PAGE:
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sequence the same nucleotide - (Dec/26/2007 )

anyone knows that how long usually the sequencing company can get correct results with the same nucleotide together in a sequenceing process? such as AAAAAAAAA...., CCCCCCC......, GGGGGG....., TTTTTTT......


In my experience it's not about the number of repeats, but it is about where the repeats are. If these repeats are 100 bases away than the primer, I have seen 10 same bases giving 10 distinct and clear peaks. Nearer regions to primer gives a long flat signal with no peaks.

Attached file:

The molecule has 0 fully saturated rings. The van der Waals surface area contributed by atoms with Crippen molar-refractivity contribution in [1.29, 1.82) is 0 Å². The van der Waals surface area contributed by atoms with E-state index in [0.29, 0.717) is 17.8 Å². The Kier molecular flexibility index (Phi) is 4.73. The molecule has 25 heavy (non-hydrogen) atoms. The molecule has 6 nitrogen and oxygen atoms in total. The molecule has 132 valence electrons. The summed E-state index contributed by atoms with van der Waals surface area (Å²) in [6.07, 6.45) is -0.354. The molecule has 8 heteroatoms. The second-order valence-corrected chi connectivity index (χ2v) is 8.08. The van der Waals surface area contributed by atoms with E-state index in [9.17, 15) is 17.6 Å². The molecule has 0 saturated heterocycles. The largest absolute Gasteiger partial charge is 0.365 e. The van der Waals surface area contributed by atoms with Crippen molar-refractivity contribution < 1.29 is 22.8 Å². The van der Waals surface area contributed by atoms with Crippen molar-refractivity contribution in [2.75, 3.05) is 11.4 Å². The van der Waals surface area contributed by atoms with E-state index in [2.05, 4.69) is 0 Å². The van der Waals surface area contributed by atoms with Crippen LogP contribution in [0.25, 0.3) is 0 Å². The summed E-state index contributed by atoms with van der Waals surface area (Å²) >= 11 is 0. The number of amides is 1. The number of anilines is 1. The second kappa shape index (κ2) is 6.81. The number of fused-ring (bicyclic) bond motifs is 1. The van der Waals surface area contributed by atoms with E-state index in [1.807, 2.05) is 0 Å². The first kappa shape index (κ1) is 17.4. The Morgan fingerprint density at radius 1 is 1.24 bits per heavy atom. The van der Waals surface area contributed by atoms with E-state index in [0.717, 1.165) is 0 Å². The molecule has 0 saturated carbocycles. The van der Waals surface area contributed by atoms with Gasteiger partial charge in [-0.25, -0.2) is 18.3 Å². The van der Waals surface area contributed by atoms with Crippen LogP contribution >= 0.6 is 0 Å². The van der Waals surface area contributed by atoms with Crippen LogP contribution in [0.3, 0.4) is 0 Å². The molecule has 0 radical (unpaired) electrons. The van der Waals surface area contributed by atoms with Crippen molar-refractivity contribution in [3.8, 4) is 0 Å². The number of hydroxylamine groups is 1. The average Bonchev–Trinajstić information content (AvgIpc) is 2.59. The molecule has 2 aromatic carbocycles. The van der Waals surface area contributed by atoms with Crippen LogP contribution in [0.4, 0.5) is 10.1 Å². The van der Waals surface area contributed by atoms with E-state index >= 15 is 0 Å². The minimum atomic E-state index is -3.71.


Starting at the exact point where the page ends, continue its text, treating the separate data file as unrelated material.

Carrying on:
You should be able to get a limitless number really, at least as much clean sequence as you would usually get. The electropherogram results are just an electrophoresis that separates expension products that differ by 1 nt each and although you get some blending of the peaks it isn't too bad generally that you can't read them. If you're missing nucleotides from your sequence results it can be due to a thing called "polymerase slip" where the polymerase accidentally slips past one nucleotide in a run of the same base. When this happens in the original PCR you will get a clean sequence showing a missing base. When it happens in the sequencing reaction you get these clear double peaks after the slip.